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Failing heart cells trigger self-protection mechanism

Date: Wednesday, November 7, 2018

Stress changes a structural protein into a gene regulator that protects against heart failure

An unexpected finding that links a structural heart protein to gene regulation following heart stress suggests potential new avenues for developing heart failure therapies.

The work, led by University of Iowa heart researcher Long-Sheng Song, MD, focuses on a protein called junctophilin-2 (JP2). Previous work from Song’s lab has shown that JP2 is a structural protein that is essential for heartbeat and that loss or disruption of JP2 is associated with heart failure.

Study published Nov. 8

Long-Sheng Song portraitThe new study conducted in mice and published online Nov. 8 by the journal Science, reveals that under stress conditions, JP2 is cleaved into two fragments. This breakdown of JP2 damages the structural architecture of the cells and disrupts heart cell function. The new study’s surprising finding is that one of the newly created fragments of JP2 protects the heart from damage by traveling to the heart cells’ nuclei and turning off the expression of genes that promote heart failure.

“We have long known that this protein is a structural protein, important for muscle function, but we never expected it to also have this ability to regulate gene expression,” says Song, professor of internal medicine at the UI Carver College of Medicine. “These findings reveal a previously unknown self-protective mechanism that heart muscle cells possess to counter the damaging effects following cardiac stress.”

microscopic illustration of protein particles

A University of Iowa study finds that cardiac stress transforms an important structural protein into a gene regulator that protects against heart failure. The image shows accumulation of the N-terminal fragment of the protein junctophilin-2 (JP2) in the nuclei of failing human heart muscle cells. Green shows the location of JP2 or its N-terminal fragment. Blue indicates the cell nuclei. Under stress conditions, JP2 is cleaved into two fragments. The cells’ membrane structure is severely damaged due to loss of the full length JP2. But the JP2 fragment migrates to the cell nuclei and turns off genes that promote heart failure. Image courtesy of Long-Sheng Song, University of Iowa.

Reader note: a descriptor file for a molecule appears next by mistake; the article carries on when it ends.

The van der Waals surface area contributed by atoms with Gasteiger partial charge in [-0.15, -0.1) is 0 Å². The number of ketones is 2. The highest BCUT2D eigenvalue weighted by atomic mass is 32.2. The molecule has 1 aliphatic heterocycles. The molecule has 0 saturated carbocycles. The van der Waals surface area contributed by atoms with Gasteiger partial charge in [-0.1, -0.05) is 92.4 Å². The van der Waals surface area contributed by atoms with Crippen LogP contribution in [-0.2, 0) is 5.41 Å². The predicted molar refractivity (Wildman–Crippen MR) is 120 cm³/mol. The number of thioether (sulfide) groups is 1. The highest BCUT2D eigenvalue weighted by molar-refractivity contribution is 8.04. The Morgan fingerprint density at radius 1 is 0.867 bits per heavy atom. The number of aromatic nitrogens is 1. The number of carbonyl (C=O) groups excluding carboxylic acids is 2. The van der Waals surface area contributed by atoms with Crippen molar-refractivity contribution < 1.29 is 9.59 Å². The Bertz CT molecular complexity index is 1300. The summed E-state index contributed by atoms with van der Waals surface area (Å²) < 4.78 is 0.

Heart disease conditions—like high blood pressure, blocked arteries, or heart attack—all put stress on the heart. At the cellular level, this type of stress activates an enzyme that cleaves JP2 into two fragments. The new study shows that the N-terminal JP2 fragment migrates to heart cell nuclei and initiates genetic changes that protect against heart failure. The DNA sequences that allow the fragment to travel to the nucleus and that regulate gene expression are highly conserved among many species from mice to humans.

To prove the beneficial effect of the JP2 fragment, the researchers engineered mice with increased levels of the JP2 N-terminal fragment. These animals were protected from developing heart failure in response to cardiac stress. Conversely, mice genetically engineered to lose the function of the JP2 fragment in the nuclei developed heart failure at an accelerated rate following cardiac stress. 

Findings hint at possible heart failure treatment

“Our findings suggest that increasing the level of JP2 fragment or functional peptide in the heart might hold promise as a strategy for treating heart failure,” says Song, who also is a member of the Fraternal Order of Eagles Diabetes Research Center at the UI and holds a staff appointment with the Iowa City Veterans Affairs Medical Center. “We have secured a patent for the use of the protein fragment, and intend to investigate gene therapy approaches for delivering it to heart cells in preclinical (animal) models of heart failure.”

In addition to its role in heart muscle, JP2 is also important and abundant in other types of muscle (skeletal and smooth). The new findings suggest that JP2 fragmentation may play a role to protect against the adverse effects of stress in all types of muscle.

Members of the research team

Song’s colleagues on the study included Ang Guo, PhD, UI research assistant professor in internal medicine, who was the first author of the study, and UI researchers Yihui Wang, Biyi Chen, Yunhao Wang, Jinxiang Yuan, Liyang Zhang, Duane Hall, Jennifer Wu, Yun Shi, Qi Zhu, Cheng Chen, William Thiel, Xin Zhan, Robert Weiss, Fenghuang Zhan, Catherine Musselman, Miles Pufall, Kin Fai Au, and Chad Grueter from the Abboud Cardiovascular Research Center, and the Departments of Internal Medicine and Biochemistry at the UI Carver College of Medicine. The research team also included Mark E. Anderson at Johns Hopkins School of Medicine; Jiang Hong at Shanghai Jiao Tong University School of Medicine; and Weizhong Zhu at Nantong University, China.

This work was funded by grants from the National Institutes of Health, the Department of Veterans Affairs, and the American Heart Association.